The Names of Love is a quirky romantic comedy with an unconventional narrative structure reminiscent of other French imports like Mon oncle d’Amerique and Amelie. Arthur is a half-Jew environmental scientist; Baya is a spirited half-Algerian liberal who uses her body to convert political “fascists” to her point of view. Their shared family histories of tragedy end up bringing the unlikely pair together, a daft premise that would seem out of place if it wasn’t for the film’s whimsical flourishes. The main characters often address the viewer directly and freely appear in their own flashbacks, anachronisms be damned (the fast-moving tales of their youths during the late 80s/early 90s alternate between delightful and disturbing). They interact with their childhood selves, both in the past and present, as well as with the long departed as seen in a cafe scene where Arthur dines with his Jewish grandparents who passed away in Auschwitz. The film quite often recalls vintage Woody Allen, take for instance the unexpected appearance of former Prime Minister of France Lionel Jospin who shows up with some relationship advice, but be warned that the film is definitely deserving of the undefinable adjective that is the word “French” as in “It’s very French.”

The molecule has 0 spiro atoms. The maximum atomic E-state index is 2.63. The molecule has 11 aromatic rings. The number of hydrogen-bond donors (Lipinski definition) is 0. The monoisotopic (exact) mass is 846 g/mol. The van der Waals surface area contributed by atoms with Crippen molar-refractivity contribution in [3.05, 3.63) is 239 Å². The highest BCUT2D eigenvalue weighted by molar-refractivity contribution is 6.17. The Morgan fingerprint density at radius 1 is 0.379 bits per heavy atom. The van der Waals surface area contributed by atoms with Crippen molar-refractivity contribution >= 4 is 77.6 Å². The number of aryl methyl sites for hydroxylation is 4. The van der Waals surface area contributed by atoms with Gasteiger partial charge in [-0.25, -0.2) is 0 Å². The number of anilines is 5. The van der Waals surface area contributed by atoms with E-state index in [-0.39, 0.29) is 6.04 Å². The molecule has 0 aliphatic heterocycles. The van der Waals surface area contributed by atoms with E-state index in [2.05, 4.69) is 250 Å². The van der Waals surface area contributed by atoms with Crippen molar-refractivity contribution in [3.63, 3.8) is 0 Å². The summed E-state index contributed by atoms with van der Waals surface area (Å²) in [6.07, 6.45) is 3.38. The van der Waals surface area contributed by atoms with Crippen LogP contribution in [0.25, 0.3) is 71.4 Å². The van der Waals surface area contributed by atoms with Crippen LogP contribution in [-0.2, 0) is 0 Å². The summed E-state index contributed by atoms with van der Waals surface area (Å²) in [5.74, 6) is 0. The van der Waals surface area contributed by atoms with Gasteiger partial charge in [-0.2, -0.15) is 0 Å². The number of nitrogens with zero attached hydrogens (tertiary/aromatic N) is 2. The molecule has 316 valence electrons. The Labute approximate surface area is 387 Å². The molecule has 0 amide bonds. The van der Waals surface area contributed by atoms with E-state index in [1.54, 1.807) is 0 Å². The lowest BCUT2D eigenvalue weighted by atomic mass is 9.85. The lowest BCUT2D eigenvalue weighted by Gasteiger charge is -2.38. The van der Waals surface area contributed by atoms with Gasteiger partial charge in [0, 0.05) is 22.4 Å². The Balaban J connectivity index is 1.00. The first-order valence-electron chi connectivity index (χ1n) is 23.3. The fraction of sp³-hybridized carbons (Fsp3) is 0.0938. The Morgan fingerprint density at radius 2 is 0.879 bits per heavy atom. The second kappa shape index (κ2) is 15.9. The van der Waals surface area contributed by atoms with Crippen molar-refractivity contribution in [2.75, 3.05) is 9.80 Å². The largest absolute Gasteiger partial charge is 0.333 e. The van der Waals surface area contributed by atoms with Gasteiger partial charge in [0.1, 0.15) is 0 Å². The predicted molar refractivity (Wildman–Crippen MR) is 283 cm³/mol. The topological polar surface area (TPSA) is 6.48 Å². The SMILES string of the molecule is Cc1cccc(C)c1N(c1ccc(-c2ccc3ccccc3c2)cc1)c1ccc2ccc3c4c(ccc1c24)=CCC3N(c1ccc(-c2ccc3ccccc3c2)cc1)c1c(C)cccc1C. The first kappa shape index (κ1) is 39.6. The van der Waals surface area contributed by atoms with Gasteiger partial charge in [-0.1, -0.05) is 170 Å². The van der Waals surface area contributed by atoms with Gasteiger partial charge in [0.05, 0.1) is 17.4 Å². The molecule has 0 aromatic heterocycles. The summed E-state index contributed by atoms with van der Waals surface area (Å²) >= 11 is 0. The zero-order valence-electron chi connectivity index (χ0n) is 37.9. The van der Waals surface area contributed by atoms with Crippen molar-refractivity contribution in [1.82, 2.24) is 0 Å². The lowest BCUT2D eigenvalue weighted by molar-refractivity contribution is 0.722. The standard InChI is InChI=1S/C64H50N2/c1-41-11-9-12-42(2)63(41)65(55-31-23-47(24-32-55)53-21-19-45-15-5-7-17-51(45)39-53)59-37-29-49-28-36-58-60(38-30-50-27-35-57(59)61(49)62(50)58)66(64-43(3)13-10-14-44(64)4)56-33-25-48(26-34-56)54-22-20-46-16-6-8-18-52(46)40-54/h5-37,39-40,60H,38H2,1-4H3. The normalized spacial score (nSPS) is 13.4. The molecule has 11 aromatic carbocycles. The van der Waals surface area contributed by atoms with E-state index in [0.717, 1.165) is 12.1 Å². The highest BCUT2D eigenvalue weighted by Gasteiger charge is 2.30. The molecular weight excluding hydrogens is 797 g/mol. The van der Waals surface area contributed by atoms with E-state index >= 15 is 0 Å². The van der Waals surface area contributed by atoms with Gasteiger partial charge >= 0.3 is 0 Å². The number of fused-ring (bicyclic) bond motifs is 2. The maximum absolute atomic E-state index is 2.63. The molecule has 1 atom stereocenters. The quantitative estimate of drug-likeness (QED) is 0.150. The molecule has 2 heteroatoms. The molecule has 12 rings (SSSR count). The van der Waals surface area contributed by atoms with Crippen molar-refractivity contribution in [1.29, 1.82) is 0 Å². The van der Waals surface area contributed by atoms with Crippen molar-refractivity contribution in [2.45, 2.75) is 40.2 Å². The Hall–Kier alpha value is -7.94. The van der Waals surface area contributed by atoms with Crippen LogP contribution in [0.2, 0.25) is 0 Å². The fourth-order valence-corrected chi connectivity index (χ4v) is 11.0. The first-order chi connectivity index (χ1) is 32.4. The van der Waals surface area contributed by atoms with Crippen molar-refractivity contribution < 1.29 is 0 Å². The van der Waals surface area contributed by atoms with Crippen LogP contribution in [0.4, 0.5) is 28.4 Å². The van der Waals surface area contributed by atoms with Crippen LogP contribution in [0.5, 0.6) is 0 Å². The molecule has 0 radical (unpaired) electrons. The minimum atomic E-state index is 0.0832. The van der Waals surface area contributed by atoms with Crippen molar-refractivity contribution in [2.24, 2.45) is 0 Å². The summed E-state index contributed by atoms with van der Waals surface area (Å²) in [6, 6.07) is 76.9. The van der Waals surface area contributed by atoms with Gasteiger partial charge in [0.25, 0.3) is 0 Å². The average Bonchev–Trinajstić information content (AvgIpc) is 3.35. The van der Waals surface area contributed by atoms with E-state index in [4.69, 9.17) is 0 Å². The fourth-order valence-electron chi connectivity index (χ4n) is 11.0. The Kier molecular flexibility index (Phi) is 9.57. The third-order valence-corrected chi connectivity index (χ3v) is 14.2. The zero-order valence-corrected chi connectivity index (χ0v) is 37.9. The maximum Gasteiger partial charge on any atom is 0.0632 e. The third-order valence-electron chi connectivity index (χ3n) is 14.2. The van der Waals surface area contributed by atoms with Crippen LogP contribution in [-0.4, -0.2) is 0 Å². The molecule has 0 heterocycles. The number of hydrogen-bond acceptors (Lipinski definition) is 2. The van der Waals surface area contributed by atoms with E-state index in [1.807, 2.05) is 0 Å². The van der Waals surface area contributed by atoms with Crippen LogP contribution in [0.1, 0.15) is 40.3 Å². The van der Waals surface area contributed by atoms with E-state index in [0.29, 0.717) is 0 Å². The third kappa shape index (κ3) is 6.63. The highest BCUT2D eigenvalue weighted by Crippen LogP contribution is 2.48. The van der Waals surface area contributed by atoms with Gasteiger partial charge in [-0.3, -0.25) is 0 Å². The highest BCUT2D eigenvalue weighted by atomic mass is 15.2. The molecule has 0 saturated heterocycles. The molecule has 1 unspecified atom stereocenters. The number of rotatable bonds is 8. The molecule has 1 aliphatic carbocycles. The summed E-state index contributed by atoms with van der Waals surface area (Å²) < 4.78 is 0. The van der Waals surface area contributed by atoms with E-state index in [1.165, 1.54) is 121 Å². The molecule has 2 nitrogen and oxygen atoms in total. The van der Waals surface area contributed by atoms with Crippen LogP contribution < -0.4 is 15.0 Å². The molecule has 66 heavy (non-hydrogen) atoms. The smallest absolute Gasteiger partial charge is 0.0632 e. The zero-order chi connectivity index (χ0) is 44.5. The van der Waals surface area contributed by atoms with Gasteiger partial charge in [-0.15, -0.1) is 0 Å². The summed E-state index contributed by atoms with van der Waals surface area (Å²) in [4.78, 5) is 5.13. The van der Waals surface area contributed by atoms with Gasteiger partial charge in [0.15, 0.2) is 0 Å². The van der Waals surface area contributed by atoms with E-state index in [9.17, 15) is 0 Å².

The Names of Love opens today at the Ritz at the Bourse.